Very cool to see all of the old computers, including the first one I worked on in 5th grade in Mountain View elementary school. So much has changed in Mountain View in 30 years, but you cant imagine how much until you realize the Cray computer that was the size of a room is now less powerful than your phone. The food was pretty good too, we had lunch there, great service. Cool to see the autonomous cars before they take over. We could have used two things on our tour: 1. An acronym guide, as there are so many (ENIAC anyone?) 2. A chronological guide. I realize you cannot lay out the exhibit in chronological order, but how about a poster, or some kind of chart so we can track the history of each technology? We walk sort of slow, and it took us just over 2 hours to do the entire exhibit.
Absolutely loved this place!! Definitely geared for those of us that have a reasonable amount of tech experience/knowledge. I brought my high school technology students here for a docent lead tour which I would recommend since our guide (Kim) not only had plenty of info to add about the exhibits but he also made a point to inject his personal industry/era experience. For a high school group consider showing the History Channels "The History of the Internet" before your visit, this will help the younger visitors better appreciate what theyre seeing. Our tour lasted about 90 minutes and we spent another 90 minutes exploring on our own. Next time Im going to add another hour to our visit.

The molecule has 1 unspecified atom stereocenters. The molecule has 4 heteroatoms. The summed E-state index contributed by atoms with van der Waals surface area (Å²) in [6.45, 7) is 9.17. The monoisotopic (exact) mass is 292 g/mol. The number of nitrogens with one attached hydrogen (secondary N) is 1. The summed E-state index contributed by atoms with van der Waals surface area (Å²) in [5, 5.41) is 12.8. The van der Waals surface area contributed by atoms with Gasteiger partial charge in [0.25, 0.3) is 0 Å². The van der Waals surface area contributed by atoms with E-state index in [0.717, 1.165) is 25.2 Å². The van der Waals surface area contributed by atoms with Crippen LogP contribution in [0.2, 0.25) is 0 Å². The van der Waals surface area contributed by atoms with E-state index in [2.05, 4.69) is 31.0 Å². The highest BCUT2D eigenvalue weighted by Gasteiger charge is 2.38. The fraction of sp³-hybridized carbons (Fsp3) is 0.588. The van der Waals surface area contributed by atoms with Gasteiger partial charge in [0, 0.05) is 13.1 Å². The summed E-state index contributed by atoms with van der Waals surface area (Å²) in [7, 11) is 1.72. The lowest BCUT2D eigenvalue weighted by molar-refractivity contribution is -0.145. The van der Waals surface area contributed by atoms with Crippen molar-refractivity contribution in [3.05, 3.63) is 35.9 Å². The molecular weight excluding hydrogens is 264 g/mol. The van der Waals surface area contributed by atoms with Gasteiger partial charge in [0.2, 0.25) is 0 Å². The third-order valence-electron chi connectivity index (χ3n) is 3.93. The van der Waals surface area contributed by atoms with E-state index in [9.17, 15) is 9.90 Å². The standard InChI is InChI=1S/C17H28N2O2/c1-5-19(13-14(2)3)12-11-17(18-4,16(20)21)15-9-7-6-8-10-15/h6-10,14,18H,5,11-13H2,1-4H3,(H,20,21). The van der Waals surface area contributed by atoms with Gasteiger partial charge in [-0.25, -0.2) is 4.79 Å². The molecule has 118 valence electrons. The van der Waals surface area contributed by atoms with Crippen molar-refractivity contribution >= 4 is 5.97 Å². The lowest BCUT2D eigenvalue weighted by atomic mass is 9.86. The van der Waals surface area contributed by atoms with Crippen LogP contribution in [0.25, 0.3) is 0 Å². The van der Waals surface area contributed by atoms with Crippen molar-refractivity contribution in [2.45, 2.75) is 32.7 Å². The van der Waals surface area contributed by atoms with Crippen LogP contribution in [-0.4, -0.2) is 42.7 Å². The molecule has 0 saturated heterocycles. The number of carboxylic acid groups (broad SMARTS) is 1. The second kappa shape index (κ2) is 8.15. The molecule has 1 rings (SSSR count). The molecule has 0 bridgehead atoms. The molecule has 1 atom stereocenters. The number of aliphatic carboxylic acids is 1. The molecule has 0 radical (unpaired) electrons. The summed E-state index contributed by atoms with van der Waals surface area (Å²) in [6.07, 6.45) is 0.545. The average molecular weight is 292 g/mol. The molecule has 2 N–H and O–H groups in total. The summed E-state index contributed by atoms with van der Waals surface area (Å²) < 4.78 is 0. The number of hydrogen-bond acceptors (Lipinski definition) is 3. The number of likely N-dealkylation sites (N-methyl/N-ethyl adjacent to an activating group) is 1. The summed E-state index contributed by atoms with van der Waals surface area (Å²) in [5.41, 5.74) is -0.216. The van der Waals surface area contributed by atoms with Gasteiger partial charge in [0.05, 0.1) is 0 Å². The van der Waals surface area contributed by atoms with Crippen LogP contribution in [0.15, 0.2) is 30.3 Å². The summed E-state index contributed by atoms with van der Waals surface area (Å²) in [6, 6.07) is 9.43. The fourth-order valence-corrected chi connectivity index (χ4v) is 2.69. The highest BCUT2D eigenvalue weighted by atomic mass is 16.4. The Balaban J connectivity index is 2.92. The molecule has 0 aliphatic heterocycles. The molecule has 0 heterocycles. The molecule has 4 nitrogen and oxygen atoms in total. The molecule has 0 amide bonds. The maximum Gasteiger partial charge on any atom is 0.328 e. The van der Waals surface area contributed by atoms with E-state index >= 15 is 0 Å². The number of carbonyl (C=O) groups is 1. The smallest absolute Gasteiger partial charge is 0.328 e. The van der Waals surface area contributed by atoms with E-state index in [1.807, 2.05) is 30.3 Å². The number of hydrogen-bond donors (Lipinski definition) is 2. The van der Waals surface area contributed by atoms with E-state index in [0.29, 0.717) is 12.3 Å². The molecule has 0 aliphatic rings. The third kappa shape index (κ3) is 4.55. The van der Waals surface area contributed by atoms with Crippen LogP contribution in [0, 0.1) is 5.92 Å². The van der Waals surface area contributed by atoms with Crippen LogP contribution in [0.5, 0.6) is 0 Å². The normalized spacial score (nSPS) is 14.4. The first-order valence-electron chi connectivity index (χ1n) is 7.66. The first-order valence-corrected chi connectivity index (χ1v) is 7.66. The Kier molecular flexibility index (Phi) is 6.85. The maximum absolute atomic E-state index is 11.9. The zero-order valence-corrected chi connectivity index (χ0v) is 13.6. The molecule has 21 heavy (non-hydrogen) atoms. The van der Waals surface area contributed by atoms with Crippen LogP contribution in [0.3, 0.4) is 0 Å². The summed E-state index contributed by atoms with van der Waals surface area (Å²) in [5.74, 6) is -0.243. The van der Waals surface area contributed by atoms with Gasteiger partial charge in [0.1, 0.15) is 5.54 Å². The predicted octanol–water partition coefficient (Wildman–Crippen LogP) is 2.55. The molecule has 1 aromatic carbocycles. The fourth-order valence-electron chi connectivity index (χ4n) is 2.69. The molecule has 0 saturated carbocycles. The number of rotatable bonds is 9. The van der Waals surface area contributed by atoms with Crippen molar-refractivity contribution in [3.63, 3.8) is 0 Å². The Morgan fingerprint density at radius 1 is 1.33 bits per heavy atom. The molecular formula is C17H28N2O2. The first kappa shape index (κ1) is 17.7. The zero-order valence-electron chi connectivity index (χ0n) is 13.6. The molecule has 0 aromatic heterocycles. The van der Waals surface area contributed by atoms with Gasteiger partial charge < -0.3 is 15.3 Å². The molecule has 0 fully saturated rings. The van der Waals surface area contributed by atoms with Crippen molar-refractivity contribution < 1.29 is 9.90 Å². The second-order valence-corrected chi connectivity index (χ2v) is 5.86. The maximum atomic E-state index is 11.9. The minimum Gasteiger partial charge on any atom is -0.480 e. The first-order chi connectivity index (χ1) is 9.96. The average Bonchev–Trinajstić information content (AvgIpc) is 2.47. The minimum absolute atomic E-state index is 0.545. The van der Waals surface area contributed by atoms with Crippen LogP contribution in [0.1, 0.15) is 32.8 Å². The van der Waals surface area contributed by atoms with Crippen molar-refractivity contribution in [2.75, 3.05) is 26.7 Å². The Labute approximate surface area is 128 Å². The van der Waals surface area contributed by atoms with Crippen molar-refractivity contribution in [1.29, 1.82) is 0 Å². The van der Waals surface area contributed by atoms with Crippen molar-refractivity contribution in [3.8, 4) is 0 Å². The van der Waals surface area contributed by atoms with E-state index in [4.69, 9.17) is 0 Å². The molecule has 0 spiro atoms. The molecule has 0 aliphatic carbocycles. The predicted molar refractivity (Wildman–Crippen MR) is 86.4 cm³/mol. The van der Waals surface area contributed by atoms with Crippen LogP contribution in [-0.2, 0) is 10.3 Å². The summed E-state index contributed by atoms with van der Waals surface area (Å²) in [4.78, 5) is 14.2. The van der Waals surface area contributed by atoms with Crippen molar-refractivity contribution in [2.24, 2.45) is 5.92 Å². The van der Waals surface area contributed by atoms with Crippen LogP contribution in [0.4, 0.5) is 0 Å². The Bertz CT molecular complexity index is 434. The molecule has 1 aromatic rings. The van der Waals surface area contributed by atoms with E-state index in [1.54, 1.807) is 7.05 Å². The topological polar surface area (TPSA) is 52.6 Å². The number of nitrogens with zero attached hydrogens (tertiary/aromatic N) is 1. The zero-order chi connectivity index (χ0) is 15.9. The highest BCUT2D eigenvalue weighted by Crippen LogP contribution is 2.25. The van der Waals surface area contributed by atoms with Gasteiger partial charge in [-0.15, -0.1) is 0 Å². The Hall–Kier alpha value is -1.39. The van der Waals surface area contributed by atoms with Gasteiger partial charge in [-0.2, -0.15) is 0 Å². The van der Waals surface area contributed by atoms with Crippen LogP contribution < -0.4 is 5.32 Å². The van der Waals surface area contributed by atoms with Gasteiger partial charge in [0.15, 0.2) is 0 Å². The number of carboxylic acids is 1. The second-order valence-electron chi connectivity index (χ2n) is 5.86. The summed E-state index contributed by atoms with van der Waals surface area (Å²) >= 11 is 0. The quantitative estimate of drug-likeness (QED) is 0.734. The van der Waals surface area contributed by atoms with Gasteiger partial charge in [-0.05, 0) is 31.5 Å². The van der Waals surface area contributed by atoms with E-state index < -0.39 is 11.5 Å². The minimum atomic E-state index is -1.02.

Eine großartige Sammlung mit Exponaten aus der ganzen Geschichte der Computer und Rechenmaschinen. Schön aufbereitet mit interaktiven Stationen und Videos, die die Inhalte hervorragend vermitteln. Besonderes Highlight: Der echte Utah Teapot, der als Vorlage für eines der berühmtesten 3D-Renderings diente. Mindestens 3 Stunden einplanen.
This place has a Neiman Marcus Kitchen Computer for crying out loud. I mean this 100 pound, $11k monstrosity had a built-in cutting board. The idea is that you buy this contraption, send the wife to a two week class to learn how to program it in binary code with nothing more than blinking lights as output, and then let it figure out some gourmet meals for your wife to cook. This and many other exhibits at the CHM really make you realize how far computers have come and the awkward years of trying to figure out what useful things a home computer could do. Im not sure if a non-geek would enjoy a visit here, but I just eat this stuff up. I love it.